The College of Humanities strongly rejects any teaching that advances these concepts and will not support any research that intends to promote them, not simply because they “degrade important social values” (which they do) but also because they are demonstrably false claims grounded in ignorance of scientific and historical truths. They are in fact the central tenets of Nazism’s uncritical racial theory. But one would be hard-pressed to find these concepts asserted in any work associated with CRT. Unfortunately, the legislators who supported HR 901 have neither cited any particular argument advanced by a CRT scholar that makes these assertions, nor have they identified any classroom situation in which these distorted ideas were introduced. More disturbingly, we have heard repeatedly that the legislators are unable to define CRT precisely when asked. The term seems to have become shorthand for a cluster of anxieties about how we apply the lessons of our past to our future. We, however, can offer some precision here in saying that CRT begins with an acknowledgement that racial and ethnic identities are not biological givens but are constructed through social relations and practices (i.e. there are no “inherent” qualities, no superiority or inferiority) and the focus of CRT critiques falls on “systemic” problems—that is, CRT seeks to uncover ways in which American institutions and policies, which undeniably have been forged in a racist past, may still perpetuate inequities and injustices. In our nation’s history the process of constructing racial and ethnic identities has included practices such as chattel slavery, racial segregation, the usurpation of lands and property belonging to indigenous people, and discriminatory immigration policies, alongside a very powerful advocacy of ideals such as universal equality and broad inclusiveness. We appreciate HR 901’s opening statement which effectively asserts that teaching the hard truths of these contradictions is neither unpatriotic nor at odds with our state’s social values. We would only add that Critical Race Theory, correctly understood, can provide some of the tools we need to do this difficult work.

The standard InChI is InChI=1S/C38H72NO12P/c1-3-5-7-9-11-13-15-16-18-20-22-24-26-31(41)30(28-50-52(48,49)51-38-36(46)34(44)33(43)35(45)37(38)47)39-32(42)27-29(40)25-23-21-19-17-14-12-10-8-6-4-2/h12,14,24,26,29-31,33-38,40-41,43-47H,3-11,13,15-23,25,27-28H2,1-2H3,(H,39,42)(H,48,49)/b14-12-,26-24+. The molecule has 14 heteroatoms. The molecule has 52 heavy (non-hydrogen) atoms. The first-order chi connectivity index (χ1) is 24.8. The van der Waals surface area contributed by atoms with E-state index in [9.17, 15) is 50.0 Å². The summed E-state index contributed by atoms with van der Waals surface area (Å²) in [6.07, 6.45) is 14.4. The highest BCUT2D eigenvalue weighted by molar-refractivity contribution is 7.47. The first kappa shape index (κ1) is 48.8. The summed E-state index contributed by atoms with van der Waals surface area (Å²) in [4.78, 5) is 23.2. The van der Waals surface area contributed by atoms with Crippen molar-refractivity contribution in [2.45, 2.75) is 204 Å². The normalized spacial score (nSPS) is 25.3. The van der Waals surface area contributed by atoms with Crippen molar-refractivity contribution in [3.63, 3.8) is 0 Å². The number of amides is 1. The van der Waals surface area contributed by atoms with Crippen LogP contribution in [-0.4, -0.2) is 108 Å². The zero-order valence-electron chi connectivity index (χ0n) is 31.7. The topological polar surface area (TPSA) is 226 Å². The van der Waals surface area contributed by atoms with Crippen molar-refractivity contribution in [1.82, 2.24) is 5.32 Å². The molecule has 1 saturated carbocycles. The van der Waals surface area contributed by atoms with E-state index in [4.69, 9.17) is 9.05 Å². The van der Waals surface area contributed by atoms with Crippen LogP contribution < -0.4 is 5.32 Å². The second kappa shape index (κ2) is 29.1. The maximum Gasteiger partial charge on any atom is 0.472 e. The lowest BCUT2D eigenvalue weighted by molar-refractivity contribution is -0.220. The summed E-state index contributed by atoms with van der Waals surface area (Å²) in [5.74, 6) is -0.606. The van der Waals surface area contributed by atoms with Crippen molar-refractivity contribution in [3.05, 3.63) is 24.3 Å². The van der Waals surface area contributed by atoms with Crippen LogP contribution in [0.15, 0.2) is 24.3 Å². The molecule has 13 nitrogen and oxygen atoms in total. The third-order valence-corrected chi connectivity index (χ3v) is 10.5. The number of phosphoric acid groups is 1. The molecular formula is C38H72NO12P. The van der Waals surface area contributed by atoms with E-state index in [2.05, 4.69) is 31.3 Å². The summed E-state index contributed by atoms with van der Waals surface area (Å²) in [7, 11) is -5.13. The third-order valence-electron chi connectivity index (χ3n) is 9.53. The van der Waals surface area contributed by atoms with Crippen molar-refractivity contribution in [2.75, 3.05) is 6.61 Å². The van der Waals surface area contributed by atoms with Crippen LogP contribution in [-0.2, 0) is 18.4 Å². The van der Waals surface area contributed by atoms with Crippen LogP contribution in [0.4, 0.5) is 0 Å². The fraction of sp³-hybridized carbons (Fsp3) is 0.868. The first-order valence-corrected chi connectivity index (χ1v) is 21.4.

The recent singling out of Critical Race Theory, which has existed as a school of thought for decades, seems to have been linked to an Executive Order (EO 13950) issued last Fall (and since rescinded) which sought to end federal funding for diversity training. EO 13950 essentially asserted that these trainings were governed by the precepts of CRT; the concern seems to be that theories of systemic racism were “divisive” because they singled out members of privileged groups for blame or shame. At that time, the Academic Senate passed a resolution defending diversity trainings; I attach that resolution here. However, since, over the past three years, our College has instituted regular and mandatory workshops on diversity and inclusiveness, I want to address this concern directly. The goal of these workshops is not to indoctrinate ideologies or assign guilt or identify victims, but to generate an ongoing conversation about best practices for ensuring that our workplaces and, most importantly, our classrooms are genuinely inclusive and promote a free and respectful exchange of ideas. The subject matter in all the disciplines of the Humanities is, at bottom, the question of how humans communicate and share their stories and perspectives across cultures; therefore it is imperative that our pedagogy is dialogic and our classrooms encourage a civil exchange of ideas.
Stuart Culver, Dean
College of Humanities
Affirmation of Support for Anti-Racism, Diversity, and Inclusion Scholarship, Teaching, and Training at the University of Utah